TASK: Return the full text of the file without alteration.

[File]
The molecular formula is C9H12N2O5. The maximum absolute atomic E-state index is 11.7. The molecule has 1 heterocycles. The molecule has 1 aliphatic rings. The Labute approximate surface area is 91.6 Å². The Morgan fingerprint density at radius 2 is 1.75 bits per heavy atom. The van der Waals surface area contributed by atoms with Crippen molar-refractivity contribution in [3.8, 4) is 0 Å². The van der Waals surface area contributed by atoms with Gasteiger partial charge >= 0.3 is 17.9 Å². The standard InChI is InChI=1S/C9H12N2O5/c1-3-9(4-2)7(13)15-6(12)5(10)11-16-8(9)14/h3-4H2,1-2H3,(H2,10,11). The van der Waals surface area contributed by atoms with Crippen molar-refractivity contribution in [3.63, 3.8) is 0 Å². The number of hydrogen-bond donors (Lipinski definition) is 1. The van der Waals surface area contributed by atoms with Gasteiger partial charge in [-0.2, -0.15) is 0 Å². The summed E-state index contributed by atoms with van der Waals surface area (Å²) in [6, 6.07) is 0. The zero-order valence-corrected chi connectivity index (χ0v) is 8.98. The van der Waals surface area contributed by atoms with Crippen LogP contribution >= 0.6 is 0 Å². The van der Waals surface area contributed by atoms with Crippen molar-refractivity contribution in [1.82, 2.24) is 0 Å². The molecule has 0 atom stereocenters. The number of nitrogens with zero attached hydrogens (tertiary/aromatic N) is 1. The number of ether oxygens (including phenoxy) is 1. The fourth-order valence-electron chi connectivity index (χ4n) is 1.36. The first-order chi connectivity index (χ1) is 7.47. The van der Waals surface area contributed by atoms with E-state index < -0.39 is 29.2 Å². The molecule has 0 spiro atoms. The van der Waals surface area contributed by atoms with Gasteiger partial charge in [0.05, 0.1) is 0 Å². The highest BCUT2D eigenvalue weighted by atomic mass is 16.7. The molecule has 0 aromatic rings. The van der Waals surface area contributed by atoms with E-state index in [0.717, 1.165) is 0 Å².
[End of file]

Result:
The molecular formula is C9H12N2O5. The maximum absolute atomic E-state index is 11.7. The molecule has 1 heterocycles. The molecule has 1 aliphatic rings. The Labute approximate surface area is 91.6 Å². The Morgan fingerprint density at radius 2 is 1.75 bits per heavy atom. The van der Waals surface area contributed by atoms with Crippen molar-refractivity contribution in [3.8, 4) is 0 Å². The van der Waals surface area contributed by atoms with Gasteiger partial charge >= 0.3 is 17.9 Å². The standard InChI is InChI=1S/C9H12N2O5/c1-3-9(4-2)7(13)15-6(12)5(10)11-16-8(9)14/h3-4H2,1-2H3,(H2,10,11). The van der Waals surface area contributed by atoms with Crippen molar-refractivity contribution in [3.63, 3.8) is 0 Å². The number of hydrogen-bond donors (Lipinski definition) is 1. The van der Waals surface area contributed by atoms with Gasteiger partial charge in [-0.2, -0.15) is 0 Å². The summed E-state index contributed by atoms with van der Waals surface area (Å²) in [6, 6.07) is 0. The zero-order valence-corrected chi connectivity index (χ0v) is 8.98. The van der Waals surface area contributed by atoms with Crippen LogP contribution >= 0.6 is 0 Å². The van der Waals surface area contributed by atoms with Crippen molar-refractivity contribution in [1.82, 2.24) is 0 Å². The molecule has 0 atom stereocenters. The number of nitrogens with zero attached hydrogens (tertiary/aromatic N) is 1. The number of ether oxygens (including phenoxy) is 1. The fourth-order valence-electron chi connectivity index (χ4n) is 1.36. The first-order chi connectivity index (χ1) is 7.47. The van der Waals surface area contributed by atoms with E-state index < -0.39 is 29.2 Å². The molecule has 0 spiro atoms. The van der Waals surface area contributed by atoms with Gasteiger partial charge in [0.05, 0.1) is 0 Å². The highest BCUT2D eigenvalue weighted by atomic mass is 16.7. The molecule has 0 aromatic rings. The van der Waals surface area contributed by atoms with E-state index in [0.717, 1.165) is 0 Å².